Maybe you have heard of Ros Wilson. She’s something of a guru for primary school teachers, or at least those primary teachers who place an emphasis on the teaching of writing.
Although I’m a maths curriculum leader, the subject I most enjoy teaching is without doubt writing. I find that it’s a subject that can be broken down into simple skills, and I love seeing children make progress in a single lesson. I think it’s in English where the pedagogic power of modelling is as its most evident.
Anyhow, when I first heard of Ros Wilson and her schemes for improving children’s achievement in writing, I was a bit sceptical. She advocates concentrating on just four strands of the subject: vocabulary, connectives (how I detest that word for its ambiguity), sentence opening, and punctuation. She claims that there’s a simple progression of teaching within these writing elements, and that teaching according to this progression will bring about improvements rapidly.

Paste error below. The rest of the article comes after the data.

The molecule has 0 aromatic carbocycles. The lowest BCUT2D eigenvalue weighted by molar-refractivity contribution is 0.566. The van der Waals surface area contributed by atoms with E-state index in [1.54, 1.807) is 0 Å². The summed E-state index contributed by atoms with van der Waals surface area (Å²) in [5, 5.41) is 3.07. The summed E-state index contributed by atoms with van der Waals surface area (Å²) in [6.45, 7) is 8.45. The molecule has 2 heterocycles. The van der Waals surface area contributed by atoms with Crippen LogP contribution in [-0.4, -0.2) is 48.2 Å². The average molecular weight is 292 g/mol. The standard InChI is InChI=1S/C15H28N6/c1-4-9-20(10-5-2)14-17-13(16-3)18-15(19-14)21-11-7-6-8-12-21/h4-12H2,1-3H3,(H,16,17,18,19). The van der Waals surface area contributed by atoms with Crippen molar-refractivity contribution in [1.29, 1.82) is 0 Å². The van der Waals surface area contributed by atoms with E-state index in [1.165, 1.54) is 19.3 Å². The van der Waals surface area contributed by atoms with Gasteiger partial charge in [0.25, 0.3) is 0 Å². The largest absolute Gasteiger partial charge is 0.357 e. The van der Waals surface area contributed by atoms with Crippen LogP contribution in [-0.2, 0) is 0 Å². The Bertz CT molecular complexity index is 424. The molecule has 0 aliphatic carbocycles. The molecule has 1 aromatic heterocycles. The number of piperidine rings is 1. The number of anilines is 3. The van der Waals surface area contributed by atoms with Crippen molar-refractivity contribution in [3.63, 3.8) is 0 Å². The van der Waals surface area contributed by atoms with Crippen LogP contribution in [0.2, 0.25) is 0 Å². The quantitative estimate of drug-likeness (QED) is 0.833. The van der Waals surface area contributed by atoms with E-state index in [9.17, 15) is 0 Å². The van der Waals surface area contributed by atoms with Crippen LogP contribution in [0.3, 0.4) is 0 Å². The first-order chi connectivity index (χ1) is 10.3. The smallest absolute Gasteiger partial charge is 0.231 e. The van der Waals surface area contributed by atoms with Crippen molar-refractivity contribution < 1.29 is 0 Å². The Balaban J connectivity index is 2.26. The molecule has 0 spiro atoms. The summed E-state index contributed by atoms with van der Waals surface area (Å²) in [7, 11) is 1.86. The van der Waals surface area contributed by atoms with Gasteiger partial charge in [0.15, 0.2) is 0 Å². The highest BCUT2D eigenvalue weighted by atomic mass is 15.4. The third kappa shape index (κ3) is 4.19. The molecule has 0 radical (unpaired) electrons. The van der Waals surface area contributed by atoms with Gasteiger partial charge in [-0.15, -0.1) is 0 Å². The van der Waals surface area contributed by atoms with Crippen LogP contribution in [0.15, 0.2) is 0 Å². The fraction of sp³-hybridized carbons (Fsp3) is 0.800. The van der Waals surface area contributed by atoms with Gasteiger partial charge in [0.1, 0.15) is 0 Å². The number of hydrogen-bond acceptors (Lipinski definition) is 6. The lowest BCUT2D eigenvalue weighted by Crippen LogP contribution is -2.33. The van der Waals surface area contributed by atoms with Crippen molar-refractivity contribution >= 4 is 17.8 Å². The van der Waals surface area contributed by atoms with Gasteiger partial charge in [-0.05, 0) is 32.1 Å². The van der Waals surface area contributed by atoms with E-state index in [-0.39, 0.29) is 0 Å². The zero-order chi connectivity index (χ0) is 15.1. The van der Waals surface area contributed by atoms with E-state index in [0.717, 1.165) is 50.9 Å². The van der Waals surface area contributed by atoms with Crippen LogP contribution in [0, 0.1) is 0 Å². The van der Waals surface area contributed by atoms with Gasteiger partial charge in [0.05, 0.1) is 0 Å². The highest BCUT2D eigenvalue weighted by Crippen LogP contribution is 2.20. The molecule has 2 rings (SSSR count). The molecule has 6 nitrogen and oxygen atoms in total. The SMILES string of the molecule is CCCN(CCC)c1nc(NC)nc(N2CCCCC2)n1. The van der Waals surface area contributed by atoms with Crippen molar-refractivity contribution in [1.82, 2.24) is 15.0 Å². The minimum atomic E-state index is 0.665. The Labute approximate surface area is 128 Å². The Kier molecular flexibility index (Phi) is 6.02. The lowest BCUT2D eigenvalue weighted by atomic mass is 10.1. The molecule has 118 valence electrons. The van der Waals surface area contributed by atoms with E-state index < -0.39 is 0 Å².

Now, I am arrogant enough to think that the teaching of writing is my strongest subject, so when I first heard about this idea, I scoffed.
Well, I was wrong. The Ros Wilson scheme, or VCOP as it’s known in my school, is a powerful tool for improving teaching and learning in writing across a whole school in a matter of weeks. Ask any child for a checklist of ways they can make their own work better in my institution, and they chant, VCOP!
It really is worth checking out if, like us, one of your SIP focuses is writing.